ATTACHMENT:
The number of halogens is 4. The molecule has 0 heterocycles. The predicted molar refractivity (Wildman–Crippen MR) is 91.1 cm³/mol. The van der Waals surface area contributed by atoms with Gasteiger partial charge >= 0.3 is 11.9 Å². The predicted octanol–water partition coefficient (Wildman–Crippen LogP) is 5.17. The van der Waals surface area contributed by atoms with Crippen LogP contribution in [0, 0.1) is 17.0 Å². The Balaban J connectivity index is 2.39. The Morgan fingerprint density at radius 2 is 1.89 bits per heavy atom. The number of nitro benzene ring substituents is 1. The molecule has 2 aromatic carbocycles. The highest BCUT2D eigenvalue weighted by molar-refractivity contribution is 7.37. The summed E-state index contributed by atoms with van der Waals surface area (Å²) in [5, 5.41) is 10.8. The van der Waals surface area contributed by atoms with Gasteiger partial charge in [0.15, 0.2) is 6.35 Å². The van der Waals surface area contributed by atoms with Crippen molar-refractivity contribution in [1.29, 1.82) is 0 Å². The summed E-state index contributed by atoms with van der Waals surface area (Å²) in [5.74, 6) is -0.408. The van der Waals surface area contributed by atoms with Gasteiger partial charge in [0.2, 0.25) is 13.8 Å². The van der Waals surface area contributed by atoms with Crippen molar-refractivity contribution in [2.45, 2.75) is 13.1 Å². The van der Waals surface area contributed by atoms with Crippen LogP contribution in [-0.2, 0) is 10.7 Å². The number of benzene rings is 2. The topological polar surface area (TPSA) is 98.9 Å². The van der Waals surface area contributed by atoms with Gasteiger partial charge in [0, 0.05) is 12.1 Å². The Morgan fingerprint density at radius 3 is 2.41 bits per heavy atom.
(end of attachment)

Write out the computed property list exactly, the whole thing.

The number of halogens is 4. The molecule has 0 heterocycles. The predicted molar refractivity (Wildman–Crippen MR) is 91.1 cm³/mol. The van der Waals surface area contributed by atoms with Gasteiger partial charge >= 0.3 is 11.9 Å². The predicted octanol–water partition coefficient (Wildman–Crippen LogP) is 5.17. The van der Waals surface area contributed by atoms with Crippen LogP contribution in [0, 0.1) is 17.0 Å². The Balaban J connectivity index is 2.39. The Morgan fingerprint density at radius 2 is 1.89 bits per heavy atom. The number of nitro benzene ring substituents is 1. The molecule has 2 aromatic carbocycles. The highest BCUT2D eigenvalue weighted by molar-refractivity contribution is 7.37. The summed E-state index contributed by atoms with van der Waals surface area (Å²) in [5, 5.41) is 10.8. The van der Waals surface area contributed by atoms with Gasteiger partial charge in [0.15, 0.2) is 6.35 Å². The van der Waals surface area contributed by atoms with Crippen molar-refractivity contribution in [1.29, 1.82) is 0 Å². The summed E-state index contributed by atoms with van der Waals surface area (Å²) in [5.74, 6) is -0.408. The van der Waals surface area contributed by atoms with Gasteiger partial charge in [0.2, 0.25) is 13.8 Å². The van der Waals surface area contributed by atoms with Crippen molar-refractivity contribution in [2.45, 2.75) is 13.1 Å². The van der Waals surface area contributed by atoms with Crippen LogP contribution in [-0.2, 0) is 10.7 Å². The number of benzene rings is 2. The topological polar surface area (TPSA) is 98.9 Å². The van der Waals surface area contributed by atoms with Gasteiger partial charge in [0, 0.05) is 12.1 Å². The Morgan fingerprint density at radius 3 is 2.41 bits per heavy atom.